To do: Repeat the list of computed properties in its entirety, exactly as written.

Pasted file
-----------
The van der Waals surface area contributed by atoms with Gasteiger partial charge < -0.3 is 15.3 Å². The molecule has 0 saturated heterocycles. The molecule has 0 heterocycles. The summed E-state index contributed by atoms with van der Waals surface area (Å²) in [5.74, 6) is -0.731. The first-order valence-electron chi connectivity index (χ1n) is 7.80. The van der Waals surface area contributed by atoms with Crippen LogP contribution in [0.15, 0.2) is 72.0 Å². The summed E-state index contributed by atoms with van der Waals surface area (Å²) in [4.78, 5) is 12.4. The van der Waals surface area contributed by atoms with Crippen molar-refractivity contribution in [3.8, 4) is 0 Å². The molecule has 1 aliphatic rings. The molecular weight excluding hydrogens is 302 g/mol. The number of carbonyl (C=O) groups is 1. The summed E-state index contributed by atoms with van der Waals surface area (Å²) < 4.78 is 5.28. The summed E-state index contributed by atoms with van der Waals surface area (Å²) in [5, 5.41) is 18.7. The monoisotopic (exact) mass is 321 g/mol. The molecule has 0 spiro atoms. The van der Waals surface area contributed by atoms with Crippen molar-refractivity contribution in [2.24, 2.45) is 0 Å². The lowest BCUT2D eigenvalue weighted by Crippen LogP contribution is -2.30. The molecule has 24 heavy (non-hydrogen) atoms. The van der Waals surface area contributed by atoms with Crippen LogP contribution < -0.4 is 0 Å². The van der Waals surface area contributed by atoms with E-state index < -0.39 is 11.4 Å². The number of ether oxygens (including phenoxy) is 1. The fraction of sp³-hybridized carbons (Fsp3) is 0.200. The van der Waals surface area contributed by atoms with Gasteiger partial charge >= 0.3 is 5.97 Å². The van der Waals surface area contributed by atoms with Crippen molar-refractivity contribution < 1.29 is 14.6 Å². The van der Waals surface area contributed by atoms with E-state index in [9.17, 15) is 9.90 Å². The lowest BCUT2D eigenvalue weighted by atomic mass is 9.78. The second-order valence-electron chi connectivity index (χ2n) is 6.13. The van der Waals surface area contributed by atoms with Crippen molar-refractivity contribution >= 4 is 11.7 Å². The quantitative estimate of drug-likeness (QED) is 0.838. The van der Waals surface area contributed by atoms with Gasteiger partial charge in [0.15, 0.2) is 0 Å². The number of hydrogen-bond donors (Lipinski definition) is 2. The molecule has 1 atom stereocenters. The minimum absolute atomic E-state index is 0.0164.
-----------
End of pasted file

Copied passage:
The van der Waals surface area contributed by atoms with Gasteiger partial charge < -0.3 is 15.3 Å². The molecule has 0 saturated heterocycles. The molecule has 0 heterocycles. The summed E-state index contributed by atoms with van der Waals surface area (Å²) in [5.74, 6) is -0.731. The first-order valence-electron chi connectivity index (χ1n) is 7.80. The van der Waals surface area contributed by atoms with Crippen LogP contribution in [0.15, 0.2) is 72.0 Å². The summed E-state index contributed by atoms with van der Waals surface area (Å²) in [4.78, 5) is 12.4. The van der Waals surface area contributed by atoms with Crippen molar-refractivity contribution in [3.8, 4) is 0 Å². The molecule has 1 aliphatic rings. The molecular weight excluding hydrogens is 302 g/mol. The number of carbonyl (C=O) groups is 1. The summed E-state index contributed by atoms with van der Waals surface area (Å²) < 4.78 is 5.28. The summed E-state index contributed by atoms with van der Waals surface area (Å²) in [5, 5.41) is 18.7. The monoisotopic (exact) mass is 321 g/mol. The molecule has 0 spiro atoms. The van der Waals surface area contributed by atoms with Crippen molar-refractivity contribution in [2.24, 2.45) is 0 Å². The lowest BCUT2D eigenvalue weighted by Crippen LogP contribution is -2.30. The molecule has 24 heavy (non-hydrogen) atoms. The van der Waals surface area contributed by atoms with Crippen LogP contribution < -0.4 is 0 Å². The van der Waals surface area contributed by atoms with E-state index < -0.39 is 11.4 Å². The number of ether oxygens (including phenoxy) is 1. The fraction of sp³-hybridized carbons (Fsp3) is 0.200. The van der Waals surface area contributed by atoms with Gasteiger partial charge >= 0.3 is 5.97 Å². The van der Waals surface area contributed by atoms with Crippen molar-refractivity contribution < 1.29 is 14.6 Å². The van der Waals surface area contributed by atoms with E-state index in [9.17, 15) is 9.90 Å². The lowest BCUT2D eigenvalue weighted by atomic mass is 9.78. The second-order valence-electron chi connectivity index (χ2n) is 6.13. The van der Waals surface area contributed by atoms with Crippen molar-refractivity contribution >= 4 is 11.7 Å². The quantitative estimate of drug-likeness (QED) is 0.838. The van der Waals surface area contributed by atoms with Gasteiger partial charge in [0.15, 0.2) is 0 Å². The number of hydrogen-bond donors (Lipinski definition) is 2. The molecule has 1 atom stereocenters. The minimum absolute atomic E-state index is 0.0164.